Flat Screen Review
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Wednesday, June 14, 2006


Plasma screens aren’t just used for home cinema. They also have a whole separate parallel existence in the world of big business, employed as large screen displays in company lobbies and in boardrooms where projectors and bulky CRT monitors aren’t practical. NEC manufactures plasma screens for both commercial and consumer use and the 42XR4 is a curious blend of the two.

The first thing to point out is that, technically speaking, the 42XR4 isn’t a television. Unlike all the other sets on test, NEC’s display doesn’t actually feature a TV tuner –digital or otherwise – and requires the separate purchase of either a Freeview, cable or satellite box in order to view TV broadcasts. This in itself isn’t too much of a problem, as Freeview can be added fairly cheaply. However, since the 42XR4 has no Scart sockets and comes with no adapters for any of its other connections, physically hooking the screen up to external devices canprove to be something of a pain. Conversely, the 42XR4 has high-def connections in spades. There are two HDMI sockets and two sets of component inputs, as well as a VGA port.

Usefully, each of these inputs has its own corresponding button on the remote control handset, which is a much better system than having to switch between devices via an on-screen menu as with some other sets. Apart from the input selection, the remote handset is strangely bereft of buttons, largely due to the 42XR4’s lack of tuner and Teletext functions. What buttons there are, however, have been positioned badly. It’ll take you quite a while toget used to the off-centre fourway cursor pad and enter/exit buttons.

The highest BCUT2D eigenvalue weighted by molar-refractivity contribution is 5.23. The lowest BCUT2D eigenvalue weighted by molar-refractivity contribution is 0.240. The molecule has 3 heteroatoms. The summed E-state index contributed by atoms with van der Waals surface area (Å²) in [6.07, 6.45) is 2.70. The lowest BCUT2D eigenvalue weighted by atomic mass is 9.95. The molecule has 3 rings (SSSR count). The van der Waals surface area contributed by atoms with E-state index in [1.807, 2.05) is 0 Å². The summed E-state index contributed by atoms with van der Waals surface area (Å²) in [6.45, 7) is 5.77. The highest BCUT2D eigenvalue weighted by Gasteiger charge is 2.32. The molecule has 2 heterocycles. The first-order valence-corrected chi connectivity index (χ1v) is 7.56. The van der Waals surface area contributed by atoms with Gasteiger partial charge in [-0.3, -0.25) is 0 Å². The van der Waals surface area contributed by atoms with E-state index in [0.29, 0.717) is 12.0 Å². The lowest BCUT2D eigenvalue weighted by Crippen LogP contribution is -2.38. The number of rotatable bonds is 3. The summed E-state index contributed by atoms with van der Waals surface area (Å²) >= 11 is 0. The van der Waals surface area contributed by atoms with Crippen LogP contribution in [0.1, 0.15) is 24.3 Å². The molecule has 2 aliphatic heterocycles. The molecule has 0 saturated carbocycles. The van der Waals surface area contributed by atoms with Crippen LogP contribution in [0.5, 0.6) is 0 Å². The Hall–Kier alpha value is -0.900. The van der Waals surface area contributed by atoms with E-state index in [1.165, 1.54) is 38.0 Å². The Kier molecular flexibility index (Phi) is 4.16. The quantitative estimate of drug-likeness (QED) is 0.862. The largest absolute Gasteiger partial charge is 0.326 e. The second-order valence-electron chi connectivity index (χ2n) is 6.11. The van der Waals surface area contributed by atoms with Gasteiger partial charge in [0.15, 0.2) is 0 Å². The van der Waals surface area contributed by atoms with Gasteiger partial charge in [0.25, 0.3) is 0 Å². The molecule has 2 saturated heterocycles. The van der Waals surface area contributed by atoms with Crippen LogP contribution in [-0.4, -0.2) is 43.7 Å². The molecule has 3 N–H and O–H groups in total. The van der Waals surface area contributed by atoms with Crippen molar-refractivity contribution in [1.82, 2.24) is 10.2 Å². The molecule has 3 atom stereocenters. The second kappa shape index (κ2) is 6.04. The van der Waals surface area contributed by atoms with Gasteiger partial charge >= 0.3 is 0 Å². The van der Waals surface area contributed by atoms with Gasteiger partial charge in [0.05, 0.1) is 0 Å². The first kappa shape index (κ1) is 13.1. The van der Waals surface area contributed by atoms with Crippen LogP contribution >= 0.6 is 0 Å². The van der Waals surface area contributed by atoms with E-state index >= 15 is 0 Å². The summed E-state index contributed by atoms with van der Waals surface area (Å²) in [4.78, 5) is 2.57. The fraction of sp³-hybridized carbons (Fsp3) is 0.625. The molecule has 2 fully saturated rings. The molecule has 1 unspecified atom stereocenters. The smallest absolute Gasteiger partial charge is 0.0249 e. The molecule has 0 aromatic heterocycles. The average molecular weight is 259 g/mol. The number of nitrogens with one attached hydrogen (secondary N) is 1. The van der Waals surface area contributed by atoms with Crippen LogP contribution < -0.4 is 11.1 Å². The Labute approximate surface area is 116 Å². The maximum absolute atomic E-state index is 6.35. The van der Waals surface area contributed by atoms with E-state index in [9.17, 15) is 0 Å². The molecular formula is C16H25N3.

None of this would really matter if the 42XR4 outshone the competition in terms of performance. Unfortunately, this wasn’t the case in our tests. There isn’t anything especially bad about the picture quality, but no matter how much we experimented with the display settings we just weren’t particularly blown away by what we saw. Even over HDMI, hi-def footage and upscaled DVDs lacked lustre and we needed to turn down all sharpness and noise reduction settings to compensate for a certain amount of unusual artefacts. Sadly, detachable speakers and some advanced picture-in-picture options just don’t make up for it.

[via: activehome]

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